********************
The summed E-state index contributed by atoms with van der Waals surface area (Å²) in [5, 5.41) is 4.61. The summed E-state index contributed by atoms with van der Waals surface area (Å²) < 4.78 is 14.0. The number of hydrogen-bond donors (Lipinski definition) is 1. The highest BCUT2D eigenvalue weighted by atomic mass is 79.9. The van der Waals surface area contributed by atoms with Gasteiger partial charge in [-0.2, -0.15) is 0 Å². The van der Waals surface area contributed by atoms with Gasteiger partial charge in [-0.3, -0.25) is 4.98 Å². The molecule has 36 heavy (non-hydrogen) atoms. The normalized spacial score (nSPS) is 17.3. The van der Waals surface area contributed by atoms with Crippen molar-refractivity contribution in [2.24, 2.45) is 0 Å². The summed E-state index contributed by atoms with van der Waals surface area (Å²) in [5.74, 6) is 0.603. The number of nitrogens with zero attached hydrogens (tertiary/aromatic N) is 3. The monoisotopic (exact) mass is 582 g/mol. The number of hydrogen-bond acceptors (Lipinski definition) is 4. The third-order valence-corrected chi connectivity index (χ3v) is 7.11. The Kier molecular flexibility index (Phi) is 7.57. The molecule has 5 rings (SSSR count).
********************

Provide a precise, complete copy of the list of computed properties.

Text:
The summed E-state index contributed by atoms with van der Waals surface area (Å²) in [5, 5.41) is 4.61. The summed E-state index contributed by atoms with van der Waals surface area (Å²) < 4.78 is 14.0. The number of hydrogen-bond donors (Lipinski definition) is 1. The highest BCUT2D eigenvalue weighted by atomic mass is 79.9. The van der Waals surface area contributed by atoms with Gasteiger partial charge in [-0.2, -0.15) is 0 Å². The van der Waals surface area contributed by atoms with Gasteiger partial charge in [-0.3, -0.25) is 4.98 Å². The molecule has 36 heavy (non-hydrogen) atoms. The normalized spacial score (nSPS) is 17.3. The van der Waals surface area contributed by atoms with Crippen molar-refractivity contribution in [2.24, 2.45) is 0 Å². The summed E-state index contributed by atoms with van der Waals surface area (Å²) in [5.74, 6) is 0.603. The number of nitrogens with zero attached hydrogens (tertiary/aromatic N) is 3. The monoisotopic (exact) mass is 582 g/mol. The number of hydrogen-bond acceptors (Lipinski definition) is 4. The third-order valence-corrected chi connectivity index (χ3v) is 7.11. The Kier molecular flexibility index (Phi) is 7.57. The molecule has 5 rings (SSSR count).